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Old 06-02-2019, 05:47 PM   #1
Eddie Fournier
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Dial & Nippletop 6/1

After over 2 months of inactivity, I was really looking forward to getting back into the woods. I decided for a clockwise loop of D/L, going up the HG Leach Trail and coming back through Elk Pass and Gil Brook Trail, since I’d rather deal with the elevation sooner. Also, there were thunderstorms in the forecast for the end of the day and I’d rather much be on Lake Road than anywhere else if that happened.

The hiker parking was already over 1/3 full when I got there at 5:45am. That is to be expected with the parking situation as it is this year. Half a dozen hikers were getting ready as I was and 3 other groups started off for Dial/Nippletop at about the same time. Weather was overcast, on the fresh side and with a few refreshing drops of rain.

Turn off for the HG Leach was easy enough to spot and trail was easy to follow if not that well indicated. This first portion goes through what I call “Walking Dead”-type forest – a wooded area with medium sized trees where you can easily spot zombies and run away if you are not acting like an ass. A lot of bird songs (including two personal favorites: white-throated sparrows and wood thrush). And no bugs!

After a while, I entered the area that burnt down some years ago and got to the Noonmark shoulder not long after. There is a nice West-facing viewpoint here.


What followed was a not insignificant drop into a col – the first of many – before a strenuous 0.6mi climb up Bear Den Mountain. No view here.



A lot of ups and downs eventually got me to the first 4000-footer of the journey – Dial Mountain. Climbing on the rock there gives you a fabulous view of the Great Range. I was ahead of my rough schedule and considered making a detour to Indian Head on the way back.



The next col is perhaps not as deep as the previous ones, but there are a number of ups and downs, comforting me in my decision not to come back this way. Indeed, I thought the way down Elk Pass would be easy compared to this.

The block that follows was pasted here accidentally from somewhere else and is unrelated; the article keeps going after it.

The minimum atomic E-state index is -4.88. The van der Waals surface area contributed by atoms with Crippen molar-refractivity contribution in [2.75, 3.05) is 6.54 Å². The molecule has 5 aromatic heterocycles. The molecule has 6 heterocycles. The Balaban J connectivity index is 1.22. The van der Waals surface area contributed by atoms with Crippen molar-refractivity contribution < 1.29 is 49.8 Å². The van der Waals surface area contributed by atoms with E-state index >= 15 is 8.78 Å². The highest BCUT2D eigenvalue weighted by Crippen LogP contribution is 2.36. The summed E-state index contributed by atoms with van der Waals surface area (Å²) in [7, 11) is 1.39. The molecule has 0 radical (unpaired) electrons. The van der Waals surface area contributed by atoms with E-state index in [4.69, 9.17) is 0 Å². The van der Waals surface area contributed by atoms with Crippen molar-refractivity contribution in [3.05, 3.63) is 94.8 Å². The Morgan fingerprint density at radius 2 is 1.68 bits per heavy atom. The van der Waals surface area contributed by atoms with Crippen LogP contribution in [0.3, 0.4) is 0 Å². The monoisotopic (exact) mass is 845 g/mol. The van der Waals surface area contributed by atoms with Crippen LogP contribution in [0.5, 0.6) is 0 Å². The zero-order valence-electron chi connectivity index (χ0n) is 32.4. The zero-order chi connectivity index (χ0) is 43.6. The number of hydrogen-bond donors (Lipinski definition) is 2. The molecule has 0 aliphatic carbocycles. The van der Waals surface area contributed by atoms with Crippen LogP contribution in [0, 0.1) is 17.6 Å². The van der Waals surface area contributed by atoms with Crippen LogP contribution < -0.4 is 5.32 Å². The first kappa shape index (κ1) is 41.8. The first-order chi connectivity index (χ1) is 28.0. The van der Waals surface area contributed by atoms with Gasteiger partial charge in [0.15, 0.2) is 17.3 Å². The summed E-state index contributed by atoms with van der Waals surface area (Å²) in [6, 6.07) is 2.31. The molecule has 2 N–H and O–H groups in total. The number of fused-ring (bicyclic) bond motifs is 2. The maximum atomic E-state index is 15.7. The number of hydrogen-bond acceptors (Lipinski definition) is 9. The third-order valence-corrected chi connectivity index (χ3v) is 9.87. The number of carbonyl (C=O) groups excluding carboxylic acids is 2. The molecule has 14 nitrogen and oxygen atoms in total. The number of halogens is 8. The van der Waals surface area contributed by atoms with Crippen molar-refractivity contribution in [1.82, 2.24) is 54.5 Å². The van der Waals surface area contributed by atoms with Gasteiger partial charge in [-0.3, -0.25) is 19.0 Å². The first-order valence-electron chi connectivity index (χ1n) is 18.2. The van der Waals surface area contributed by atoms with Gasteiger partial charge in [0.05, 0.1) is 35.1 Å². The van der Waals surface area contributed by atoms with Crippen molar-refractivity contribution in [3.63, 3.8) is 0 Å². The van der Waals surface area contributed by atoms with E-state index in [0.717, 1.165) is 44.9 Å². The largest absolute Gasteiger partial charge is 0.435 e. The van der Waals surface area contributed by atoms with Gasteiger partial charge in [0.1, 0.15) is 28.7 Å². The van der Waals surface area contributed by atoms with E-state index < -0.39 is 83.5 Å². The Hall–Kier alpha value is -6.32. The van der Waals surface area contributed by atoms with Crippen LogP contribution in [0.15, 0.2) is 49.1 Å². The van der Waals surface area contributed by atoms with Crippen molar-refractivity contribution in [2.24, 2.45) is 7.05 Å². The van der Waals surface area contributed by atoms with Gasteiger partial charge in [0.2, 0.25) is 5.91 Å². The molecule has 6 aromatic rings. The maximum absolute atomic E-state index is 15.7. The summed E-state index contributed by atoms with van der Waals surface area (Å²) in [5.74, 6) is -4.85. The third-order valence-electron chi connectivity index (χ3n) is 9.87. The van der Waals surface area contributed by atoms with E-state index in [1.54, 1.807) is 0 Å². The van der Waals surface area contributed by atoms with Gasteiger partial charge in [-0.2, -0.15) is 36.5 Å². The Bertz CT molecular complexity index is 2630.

I was glad to finally come up to the trail junction which told me there were only 0.2mi remaining. That’s nothing, right? Well, that’s Adirondack mileage, which I think converts to 150% of actual miles. Anyway, when I thought that perhaps I had overshot the summit, I saw a mountain towering up ahead and thought this has to be Colvin or Blake. But no, it was indeed Nippletop. But, truth be told, the last climb was easier than appeared. Here, the view of the Great Range is even more spectacular. The view also extends south and there is a really nice view of the Dix range. I was still surprised by the lack of bugs, but other hikers on top mentioned the situation was completely different the day before when there were enough bugs to “carry a person away”.



Turning left at the junction, I headed down the steep Elk Pass trail. I was glad to be going down, but it was slow going. This part is made up of boulders and rockfaces that require careful footing, placement of poles and root-grabbing. Nothing truly difficult, but I was going extremely slow – I even had to take breaks, which I almost never need to do when going down. At the bottom of the pass, there are two wonderful ponds and camping site. And then the trail goes back up for a little bit, before resuming the boulder obstacle course. Finally getting to the turn-off for Fish Hawk cliffs and Indian Head, I was already spent and the detour did not appeal to me at all.
At this point, the trail becomes the Gil Brook Trail which follows the like-named brook and there are a lot less boulders. For a long while, I could only hear the brook without seeing it, but the last portion is right next to it and it is spectacular. There are a lot of small waterfalls, ravines and shallow water running across flat rock surfaces.



By the time I got back on Lake Road, my feet were awfully sore, I had zero energy and, for the remaining 3 miles, I shuffled forward zombie-like. Still, what a great day! Total round-trip, including summit breaks, took me 10 hours.

Last edited by Eddie Fournier; 06-05-2019 at 07:52 AM..
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Old 06-03-2019, 09:53 AM   #2
tenderfoot
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Ed,

Thank you for this report. My daughter and I did the same route opposite direction in winter last year and crossing that noonmark area after sundown with the winds whipping and being exhausted is one of our finer memories.

Mud? Black fly?
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Old 06-03-2019, 02:45 PM   #3
Eddie Fournier
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Originally Posted by tenderfoot View Post
Ed,

Thank you for this report. My daughter and I did the same route opposite direction in winter last year and crossing that noonmark area after sundown with the winds whipping and being exhausted is one of our finer memories.

Mud? Black fly?
Only a little mud on higher elevations and no black fly until mid-afternoon and then just a few. And I was walking very slowly by then so they had no excuse not to catch up!
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